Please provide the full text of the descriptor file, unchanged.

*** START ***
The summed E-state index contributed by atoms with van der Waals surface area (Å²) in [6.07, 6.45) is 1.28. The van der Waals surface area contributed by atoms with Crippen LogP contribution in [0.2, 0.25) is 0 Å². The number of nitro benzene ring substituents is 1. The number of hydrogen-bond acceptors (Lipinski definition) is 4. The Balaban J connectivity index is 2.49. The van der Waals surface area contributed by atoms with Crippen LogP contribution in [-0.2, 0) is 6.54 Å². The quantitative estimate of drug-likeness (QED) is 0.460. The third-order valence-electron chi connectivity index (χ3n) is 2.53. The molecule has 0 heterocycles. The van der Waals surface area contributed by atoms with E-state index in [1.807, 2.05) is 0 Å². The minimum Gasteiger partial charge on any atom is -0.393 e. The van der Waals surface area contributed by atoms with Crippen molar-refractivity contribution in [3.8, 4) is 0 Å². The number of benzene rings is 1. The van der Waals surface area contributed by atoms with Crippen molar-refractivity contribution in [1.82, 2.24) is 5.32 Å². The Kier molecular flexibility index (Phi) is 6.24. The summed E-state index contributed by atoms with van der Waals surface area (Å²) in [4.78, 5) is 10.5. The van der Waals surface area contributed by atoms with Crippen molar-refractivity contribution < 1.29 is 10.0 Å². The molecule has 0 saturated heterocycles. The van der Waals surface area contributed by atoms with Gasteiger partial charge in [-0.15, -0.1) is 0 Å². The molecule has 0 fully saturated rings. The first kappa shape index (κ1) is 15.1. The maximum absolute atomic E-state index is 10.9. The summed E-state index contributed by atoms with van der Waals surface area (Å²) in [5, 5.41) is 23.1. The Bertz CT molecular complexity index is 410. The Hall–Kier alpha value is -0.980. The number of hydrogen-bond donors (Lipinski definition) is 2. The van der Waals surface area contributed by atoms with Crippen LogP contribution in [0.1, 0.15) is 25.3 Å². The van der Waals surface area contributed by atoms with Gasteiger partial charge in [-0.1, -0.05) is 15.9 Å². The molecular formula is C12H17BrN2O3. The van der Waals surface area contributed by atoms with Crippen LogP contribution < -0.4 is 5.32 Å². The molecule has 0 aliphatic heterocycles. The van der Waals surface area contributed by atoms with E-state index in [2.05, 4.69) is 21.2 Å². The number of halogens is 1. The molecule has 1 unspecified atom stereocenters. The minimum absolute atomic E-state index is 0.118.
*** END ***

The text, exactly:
The summed E-state index contributed by atoms with van der Waals surface area (Å²) in [6.07, 6.45) is 1.28. The van der Waals surface area contributed by atoms with Crippen LogP contribution in [0.2, 0.25) is 0 Å². The number of nitro benzene ring substituents is 1. The number of hydrogen-bond acceptors (Lipinski definition) is 4. The Balaban J connectivity index is 2.49. The van der Waals surface area contributed by atoms with Crippen LogP contribution in [-0.2, 0) is 6.54 Å². The quantitative estimate of drug-likeness (QED) is 0.460. The third-order valence-electron chi connectivity index (χ3n) is 2.53. The molecule has 0 heterocycles. The van der Waals surface area contributed by atoms with E-state index in [1.807, 2.05) is 0 Å². The minimum Gasteiger partial charge on any atom is -0.393 e. The van der Waals surface area contributed by atoms with Crippen molar-refractivity contribution in [3.8, 4) is 0 Å². The number of benzene rings is 1. The van der Waals surface area contributed by atoms with Crippen molar-refractivity contribution in [1.82, 2.24) is 5.32 Å². The Kier molecular flexibility index (Phi) is 6.24. The summed E-state index contributed by atoms with van der Waals surface area (Å²) in [4.78, 5) is 10.5. The van der Waals surface area contributed by atoms with Crippen molar-refractivity contribution < 1.29 is 10.0 Å². The molecule has 0 saturated heterocycles. The van der Waals surface area contributed by atoms with Gasteiger partial charge in [-0.15, -0.1) is 0 Å². The molecule has 0 fully saturated rings. The first kappa shape index (κ1) is 15.1. The maximum absolute atomic E-state index is 10.9. The summed E-state index contributed by atoms with van der Waals surface area (Å²) in [5, 5.41) is 23.1. The Bertz CT molecular complexity index is 410. The Hall–Kier alpha value is -0.980. The number of hydrogen-bond donors (Lipinski definition) is 2. The van der Waals surface area contributed by atoms with Crippen LogP contribution in [0.1, 0.15) is 25.3 Å². The van der Waals surface area contributed by atoms with Gasteiger partial charge in [-0.1, -0.05) is 15.9 Å². The molecular formula is C12H17BrN2O3. The van der Waals surface area contributed by atoms with Crippen LogP contribution < -0.4 is 5.32 Å². The molecule has 0 aliphatic heterocycles. The van der Waals surface area contributed by atoms with E-state index in [2.05, 4.69) is 21.2 Å². The number of halogens is 1. The molecule has 1 unspecified atom stereocenters. The minimum absolute atomic E-state index is 0.118.